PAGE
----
Fishes (i.e., teleost fishes) are the largest group of vertebrates. Although their immune system is based on the fundamental receptors, pathways, and cell types found in all groups of vertebrates, fishes show a diversity of particular features that challenge some classical concepts of immunology. In this chapter, we discuss the particularities of fish immune repertoires from a comparative perspective. We examine how allelic exclusion can be achieved when multiple Ig loci are present, how isotypic diversity and functional specificity impact clonal complexity, how loss of the MHC class II molecules affects the cooperation between T and B cells, and how deep sequencing technologies bring new insights about somatic hypermutation in the absence of germinal centers. The unique coexistence of two distinct B-cell lineages respectively specialized in systemic and mucosal responses is also discussed. Finally, we try to show that the diverse adaptations of immune repertoires in teleosts can help in understanding how somatic adaptive mechanisms of immunity evolved in parallel in different lineages across vertebrates.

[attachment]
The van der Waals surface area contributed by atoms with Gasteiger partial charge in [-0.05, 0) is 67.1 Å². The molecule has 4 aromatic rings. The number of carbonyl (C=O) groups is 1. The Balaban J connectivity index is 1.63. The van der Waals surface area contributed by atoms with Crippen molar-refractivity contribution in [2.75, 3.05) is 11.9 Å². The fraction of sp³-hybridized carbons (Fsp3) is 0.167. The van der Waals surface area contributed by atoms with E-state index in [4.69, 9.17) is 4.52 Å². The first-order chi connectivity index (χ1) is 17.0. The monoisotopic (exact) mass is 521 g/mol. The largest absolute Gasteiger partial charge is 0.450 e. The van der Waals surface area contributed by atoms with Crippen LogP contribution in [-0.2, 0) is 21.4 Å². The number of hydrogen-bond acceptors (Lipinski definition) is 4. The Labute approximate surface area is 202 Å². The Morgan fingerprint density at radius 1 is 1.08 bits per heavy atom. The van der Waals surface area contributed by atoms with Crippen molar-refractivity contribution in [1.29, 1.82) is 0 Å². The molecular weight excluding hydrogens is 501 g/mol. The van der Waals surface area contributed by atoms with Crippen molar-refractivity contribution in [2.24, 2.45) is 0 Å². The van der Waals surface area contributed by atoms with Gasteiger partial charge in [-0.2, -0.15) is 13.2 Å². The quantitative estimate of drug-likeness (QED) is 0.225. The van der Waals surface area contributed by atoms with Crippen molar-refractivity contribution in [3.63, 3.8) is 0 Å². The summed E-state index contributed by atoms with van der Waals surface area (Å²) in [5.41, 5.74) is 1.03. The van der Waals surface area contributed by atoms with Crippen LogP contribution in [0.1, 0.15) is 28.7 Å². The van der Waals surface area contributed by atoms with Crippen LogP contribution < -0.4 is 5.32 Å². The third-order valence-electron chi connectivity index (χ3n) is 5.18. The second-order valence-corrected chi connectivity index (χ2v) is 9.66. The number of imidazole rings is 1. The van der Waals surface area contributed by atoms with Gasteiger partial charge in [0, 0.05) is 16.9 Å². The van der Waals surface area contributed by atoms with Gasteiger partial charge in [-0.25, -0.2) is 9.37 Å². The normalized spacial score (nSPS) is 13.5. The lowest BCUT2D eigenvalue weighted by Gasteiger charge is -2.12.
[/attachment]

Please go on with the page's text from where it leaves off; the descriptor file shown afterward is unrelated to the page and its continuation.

Magadan, S., Sunyer, O. J., & Boudinot, P. (2015). Unique features of fish immune repertoires: Particularities of adaptive immunity within the largest group of vertebrates. In Results and Problems in Cell Differentiation (Vol. 57, pp. 235–264). Springer Verlag. https://doi.org/10.1007/978-3-319-20819-0_10